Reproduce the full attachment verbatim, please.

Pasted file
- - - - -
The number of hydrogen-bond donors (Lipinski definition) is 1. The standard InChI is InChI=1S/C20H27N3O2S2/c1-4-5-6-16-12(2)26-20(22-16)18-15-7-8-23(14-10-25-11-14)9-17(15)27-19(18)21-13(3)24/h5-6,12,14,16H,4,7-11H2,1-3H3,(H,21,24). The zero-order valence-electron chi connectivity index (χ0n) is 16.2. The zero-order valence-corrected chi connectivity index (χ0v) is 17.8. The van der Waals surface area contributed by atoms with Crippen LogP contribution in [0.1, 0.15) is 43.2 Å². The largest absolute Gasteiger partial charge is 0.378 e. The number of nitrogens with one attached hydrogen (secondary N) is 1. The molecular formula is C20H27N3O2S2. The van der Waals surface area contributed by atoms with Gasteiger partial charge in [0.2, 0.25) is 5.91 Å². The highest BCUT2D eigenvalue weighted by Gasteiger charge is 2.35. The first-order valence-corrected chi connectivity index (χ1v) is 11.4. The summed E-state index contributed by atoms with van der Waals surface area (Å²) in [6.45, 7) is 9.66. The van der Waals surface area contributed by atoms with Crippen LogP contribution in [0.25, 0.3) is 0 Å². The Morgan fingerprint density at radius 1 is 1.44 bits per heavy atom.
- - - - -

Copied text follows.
The number of hydrogen-bond donors (Lipinski definition) is 1. The standard InChI is InChI=1S/C20H27N3O2S2/c1-4-5-6-16-12(2)26-20(22-16)18-15-7-8-23(14-10-25-11-14)9-17(15)27-19(18)21-13(3)24/h5-6,12,14,16H,4,7-11H2,1-3H3,(H,21,24). The zero-order valence-electron chi connectivity index (χ0n) is 16.2. The zero-order valence-corrected chi connectivity index (χ0v) is 17.8. The van der Waals surface area contributed by atoms with Crippen LogP contribution in [0.1, 0.15) is 43.2 Å². The largest absolute Gasteiger partial charge is 0.378 e. The number of nitrogens with one attached hydrogen (secondary N) is 1. The molecular formula is C20H27N3O2S2. The van der Waals surface area contributed by atoms with Gasteiger partial charge in [0.2, 0.25) is 5.91 Å². The highest BCUT2D eigenvalue weighted by Gasteiger charge is 2.35. The first-order valence-corrected chi connectivity index (χ1v) is 11.4. The summed E-state index contributed by atoms with van der Waals surface area (Å²) in [6.45, 7) is 9.66. The van der Waals surface area contributed by atoms with Crippen LogP contribution in [0.25, 0.3) is 0 Å². The Morgan fingerprint density at radius 1 is 1.44 bits per heavy atom.